AKA: RSM-54;Shtil-1/1N;SS-N-23. Status: Active. First Launch: 1998-07-07. Last Launch: 2006-05-26. Number: 2 . Payload: 430 kg (940 lb). Thrust: 809.00 kN (181,870 lbf). Gross mass: 40,000 kg (88,000 lb). Height: 14.80 m (48.50 ft). Diameter: 1.90 m (6.20 ft). Apogee: 200 km (120 mi).
LEO Payload: 430 kg (940 lb) to a 200 km orbit. Payload: 185 kg (407 lb) to a 700 km orbit. Launch Price $: 0.500 million in 1999 dollars.
The first satellite launch from a submarine. The Shtil-1 launch vehicle was a converted R-29RM (RSM-54) three stage liquid propellant submarine launched ballistic missile made by the Makeyev design bureau. The satellite payload is placed in the standard R-29RM reentry vehicle. The launch plaform was the K-407 Novomoskovsk, a 667BDRM Delfin class submarine of the Russian Northern Fleet's 3rd Flotilla. Launch was from the Barents Sea at 69.3 degrees N x 35.3 degrees E. The Shtil contained an Israeli instrument package.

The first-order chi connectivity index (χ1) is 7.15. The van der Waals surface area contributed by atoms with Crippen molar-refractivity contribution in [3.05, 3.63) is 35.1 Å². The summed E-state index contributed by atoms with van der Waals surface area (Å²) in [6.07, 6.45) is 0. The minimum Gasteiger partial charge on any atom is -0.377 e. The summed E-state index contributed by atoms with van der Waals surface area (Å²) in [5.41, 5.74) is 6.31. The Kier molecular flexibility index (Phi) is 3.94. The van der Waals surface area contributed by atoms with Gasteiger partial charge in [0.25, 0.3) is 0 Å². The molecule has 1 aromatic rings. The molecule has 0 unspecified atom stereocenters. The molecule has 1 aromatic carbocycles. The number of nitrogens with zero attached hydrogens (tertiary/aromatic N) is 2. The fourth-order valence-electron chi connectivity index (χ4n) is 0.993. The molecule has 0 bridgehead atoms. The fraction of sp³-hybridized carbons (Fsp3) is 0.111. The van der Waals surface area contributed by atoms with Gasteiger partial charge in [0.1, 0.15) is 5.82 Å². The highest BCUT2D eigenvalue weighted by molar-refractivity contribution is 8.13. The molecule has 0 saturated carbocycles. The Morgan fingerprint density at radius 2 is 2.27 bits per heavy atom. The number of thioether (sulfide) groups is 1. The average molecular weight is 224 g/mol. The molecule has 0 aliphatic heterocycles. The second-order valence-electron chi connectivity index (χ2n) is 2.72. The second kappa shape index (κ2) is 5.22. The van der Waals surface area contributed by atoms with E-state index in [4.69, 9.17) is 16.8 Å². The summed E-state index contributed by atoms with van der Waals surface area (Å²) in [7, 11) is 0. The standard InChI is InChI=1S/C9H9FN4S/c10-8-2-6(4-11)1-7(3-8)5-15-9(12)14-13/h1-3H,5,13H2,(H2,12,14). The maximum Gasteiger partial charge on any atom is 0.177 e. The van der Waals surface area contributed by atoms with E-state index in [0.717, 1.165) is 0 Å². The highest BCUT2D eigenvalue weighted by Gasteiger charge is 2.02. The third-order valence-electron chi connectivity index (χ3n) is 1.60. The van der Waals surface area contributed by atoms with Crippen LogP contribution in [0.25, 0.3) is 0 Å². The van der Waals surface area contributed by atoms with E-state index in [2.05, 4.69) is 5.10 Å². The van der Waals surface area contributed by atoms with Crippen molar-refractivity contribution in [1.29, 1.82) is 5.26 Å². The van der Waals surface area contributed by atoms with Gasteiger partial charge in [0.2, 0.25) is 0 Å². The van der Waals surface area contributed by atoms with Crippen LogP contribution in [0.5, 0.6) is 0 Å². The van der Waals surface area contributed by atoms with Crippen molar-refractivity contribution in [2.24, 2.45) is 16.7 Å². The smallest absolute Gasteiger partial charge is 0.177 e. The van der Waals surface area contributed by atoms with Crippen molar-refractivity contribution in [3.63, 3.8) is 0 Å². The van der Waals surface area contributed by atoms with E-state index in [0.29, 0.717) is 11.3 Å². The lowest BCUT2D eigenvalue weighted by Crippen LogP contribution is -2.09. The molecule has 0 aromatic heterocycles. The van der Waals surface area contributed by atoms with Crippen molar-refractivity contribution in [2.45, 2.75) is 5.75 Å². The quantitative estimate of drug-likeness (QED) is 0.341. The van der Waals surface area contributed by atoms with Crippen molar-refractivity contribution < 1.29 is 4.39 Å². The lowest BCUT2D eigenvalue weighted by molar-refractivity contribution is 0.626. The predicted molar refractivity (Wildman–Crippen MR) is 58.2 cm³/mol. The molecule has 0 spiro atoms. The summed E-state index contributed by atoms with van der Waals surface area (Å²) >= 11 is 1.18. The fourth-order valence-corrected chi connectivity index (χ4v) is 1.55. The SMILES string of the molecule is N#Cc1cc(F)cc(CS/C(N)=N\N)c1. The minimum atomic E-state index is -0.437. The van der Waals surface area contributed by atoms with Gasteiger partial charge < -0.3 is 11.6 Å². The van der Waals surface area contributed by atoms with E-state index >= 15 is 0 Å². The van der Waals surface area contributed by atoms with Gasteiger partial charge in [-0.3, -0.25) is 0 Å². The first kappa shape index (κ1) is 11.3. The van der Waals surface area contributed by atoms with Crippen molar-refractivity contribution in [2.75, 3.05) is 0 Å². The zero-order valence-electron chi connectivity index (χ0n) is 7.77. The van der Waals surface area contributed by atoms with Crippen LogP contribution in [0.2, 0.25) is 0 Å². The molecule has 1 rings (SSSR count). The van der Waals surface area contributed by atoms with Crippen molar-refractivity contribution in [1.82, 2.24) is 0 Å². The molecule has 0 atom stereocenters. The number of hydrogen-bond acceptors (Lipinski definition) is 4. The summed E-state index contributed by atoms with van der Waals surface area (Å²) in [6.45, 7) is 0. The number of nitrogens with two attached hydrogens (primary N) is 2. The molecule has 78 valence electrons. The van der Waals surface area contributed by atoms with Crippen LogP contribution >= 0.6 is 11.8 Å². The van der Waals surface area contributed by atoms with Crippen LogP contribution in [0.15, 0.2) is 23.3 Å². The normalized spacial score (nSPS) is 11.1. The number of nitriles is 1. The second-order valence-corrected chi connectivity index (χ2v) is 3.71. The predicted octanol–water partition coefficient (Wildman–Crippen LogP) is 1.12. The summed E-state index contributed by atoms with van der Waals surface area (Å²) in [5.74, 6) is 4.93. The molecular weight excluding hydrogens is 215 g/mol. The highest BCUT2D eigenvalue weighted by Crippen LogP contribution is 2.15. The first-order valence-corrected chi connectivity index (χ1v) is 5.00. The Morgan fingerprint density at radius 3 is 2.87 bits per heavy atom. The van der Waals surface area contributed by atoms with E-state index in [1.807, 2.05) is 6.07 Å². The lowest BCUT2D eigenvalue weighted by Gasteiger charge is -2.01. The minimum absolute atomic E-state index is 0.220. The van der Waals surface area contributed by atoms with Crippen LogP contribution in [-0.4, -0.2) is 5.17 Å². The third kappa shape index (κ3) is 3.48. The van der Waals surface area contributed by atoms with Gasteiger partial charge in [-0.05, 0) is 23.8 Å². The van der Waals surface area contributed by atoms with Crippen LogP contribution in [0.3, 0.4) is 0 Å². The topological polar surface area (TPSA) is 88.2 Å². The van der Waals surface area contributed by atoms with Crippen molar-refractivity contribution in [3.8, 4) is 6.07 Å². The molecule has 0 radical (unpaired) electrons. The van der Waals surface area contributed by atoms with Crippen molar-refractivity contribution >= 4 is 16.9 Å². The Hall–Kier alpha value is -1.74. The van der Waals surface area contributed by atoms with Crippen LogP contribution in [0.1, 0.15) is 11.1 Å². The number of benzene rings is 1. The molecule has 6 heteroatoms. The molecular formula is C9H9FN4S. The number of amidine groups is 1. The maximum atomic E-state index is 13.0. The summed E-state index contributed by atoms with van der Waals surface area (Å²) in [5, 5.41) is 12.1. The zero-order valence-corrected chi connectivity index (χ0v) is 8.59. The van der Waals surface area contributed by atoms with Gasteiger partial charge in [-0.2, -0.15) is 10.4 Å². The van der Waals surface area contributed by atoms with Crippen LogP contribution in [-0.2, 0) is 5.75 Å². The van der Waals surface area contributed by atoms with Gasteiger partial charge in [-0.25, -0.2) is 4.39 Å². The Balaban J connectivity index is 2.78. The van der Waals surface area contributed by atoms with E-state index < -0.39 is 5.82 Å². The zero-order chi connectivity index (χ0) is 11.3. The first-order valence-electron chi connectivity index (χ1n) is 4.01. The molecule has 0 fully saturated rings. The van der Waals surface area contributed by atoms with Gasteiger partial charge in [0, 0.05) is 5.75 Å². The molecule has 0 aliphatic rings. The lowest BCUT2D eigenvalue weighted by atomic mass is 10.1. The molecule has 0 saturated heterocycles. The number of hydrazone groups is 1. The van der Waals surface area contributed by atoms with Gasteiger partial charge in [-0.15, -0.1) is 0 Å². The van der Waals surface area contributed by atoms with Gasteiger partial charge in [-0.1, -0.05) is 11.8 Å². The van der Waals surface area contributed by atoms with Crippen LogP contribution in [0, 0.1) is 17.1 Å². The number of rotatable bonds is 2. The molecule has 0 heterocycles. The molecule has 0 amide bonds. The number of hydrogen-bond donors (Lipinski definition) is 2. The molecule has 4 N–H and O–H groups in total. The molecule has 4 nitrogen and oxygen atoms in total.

The first satellite launch from a submarine. The Shtil-1 launch vehicle was a converted Makeyev R-29RM SLBM. The satellite payload was placed in the standard re-entry vehicle. The launch platform was the K-407 Novomoskovsk, a 667BDRM Delfin class submarine of the Russian Northern Fleet 3rd Flotilla. The launch was made from a firing range in the Barents Sea off the coast of the Kolskiy Peninsula, at 35.3 deg E 69.3 deg N. The payloads were the Tubsat-N and Tubsat-N1 `nanosatellites'. Tubsat-N entered a 400 x 776 km x 78.9 deg orbit. Both carried small store-forward communications payloads used to keep track of transmitters placed on vehicles, migrating animals, and marine buoys. They are owned, operated and built by the Technische Universitat Berlin (TUB). Tubsat-N was the larger of the pair, with dimensions of 32x32x10.4 cm and a mass of 8.5 kg.
The dual Tubsat-N/Tubsat-N1 repersented the Technical University of Berlin's first Nanosatellite project. Tubsat-N1 measured 32x32x3.4cm and had a mass of 3 kg. The technology demonstrator satellite provided store and forward communications and conducted attitude control experiments.
Complex Orbital Magneto-Plasma Autonomous Small Satellite. Earthquake research satellite for the Moscow-based IZMIRAN science institute. The satellite carried detectors for electrons, UHF/VHF waves, UV emission and radiation, a radio frequency analyser for electric field waves, and a Mayak ionospheric beacon. Reports indicated that the satellite did not respond to ground commands and that its mission was abandoned.